The reasons are not far-fetched. The report shows that educating a girl for a day costs less than a loaf of bread or a newspaper but the benefits are overwhelming. It notes that educating girls to the same level as boys could benefit developing countries to the tune of at least $112bn a year and helps stabilise societies that are vulnerable to extremism. Also, educating every girl to secondary level in sub-Saharan Africa could help save the lives of 1.2 million children each year.
Other relevant facts in the report include that in sub-Saharan Africa, fertility rates fall to 3.9 births for women with a secondary education compared with 6.7 for women with no schooling; a dollar invested in an additional year of schooling, particularly for girls, returns earnings and health benefits of $10 in low-income countries.
One also found uneducated women to be at high risk of poverty, maternal mortality, child mortality, HIV/AIDS, sexual exploitation, and other forms of violence and that improving basic education, especially female education, has great influence on both mortality and fertility.
The report states that: “Women with more education make more informed decisions about their lives. They tend to have smaller families, compounding the economic benefits, but also have access to information around pre-natal care, hygiene, immunisation and nutrition, all of which play a vital part in reducing the leading causes of death in children under five.
“Educated girls also tend to marry later; the chances of marrying below the age of 18 decline significantly with each stage of education, reducing the risk of maternal and child deaths. If every girl completed a primary education in sub-Saharan Africa, maternal mortality could fall by a dramatic 70 per cent – in part, because women with more education tend to have fewer children.”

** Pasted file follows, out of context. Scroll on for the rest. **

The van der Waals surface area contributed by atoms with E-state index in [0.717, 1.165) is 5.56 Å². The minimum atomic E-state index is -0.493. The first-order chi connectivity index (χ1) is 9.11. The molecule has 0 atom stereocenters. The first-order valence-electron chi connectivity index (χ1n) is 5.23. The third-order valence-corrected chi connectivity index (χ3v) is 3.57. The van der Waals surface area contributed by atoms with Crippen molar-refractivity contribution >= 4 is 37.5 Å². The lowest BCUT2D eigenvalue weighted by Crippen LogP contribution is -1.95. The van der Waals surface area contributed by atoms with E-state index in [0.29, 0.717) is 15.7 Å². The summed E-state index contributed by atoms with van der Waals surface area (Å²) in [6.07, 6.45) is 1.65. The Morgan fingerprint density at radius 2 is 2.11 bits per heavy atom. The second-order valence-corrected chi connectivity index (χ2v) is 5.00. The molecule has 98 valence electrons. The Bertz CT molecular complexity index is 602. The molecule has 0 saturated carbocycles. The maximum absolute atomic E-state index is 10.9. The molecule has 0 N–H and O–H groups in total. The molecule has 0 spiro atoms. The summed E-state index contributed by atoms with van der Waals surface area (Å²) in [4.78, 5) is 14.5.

Several other interventions by the Federal Government and international organisations have yielded little results. This certainly is not unconnected with the fact that a large percentage of girls and women in rural areas have remained uneducated.
Last year, while recruiting the Sultan of Sokoto, AlhajiSaadAbubakar III, into the Federal Government’s campaign aimed at reducing maternal and child mortality, the Minister of Health, Prof. Isaac Adewole, lamented that Nigeria’s maternal and child mortality rates were among the highest in the world, comparable to that of war-torn countries like Afghanistan.
“What we want is a situation where our women would survive when they carry babies in their wombs and, also, that the children they deliver should survive. No woman should die, just because she wants to give birth,” he said.
If the minister elevates the bid to greatly reduce maternal and child mortality to a Federal Government’s priority goal, then committing to taking action on the demands of the #GirlCount campaign would be a way to go. The campaign to get every girl educated is certainly an undertaking that will see maternal and child mortality rates drop drastically.
Source: Features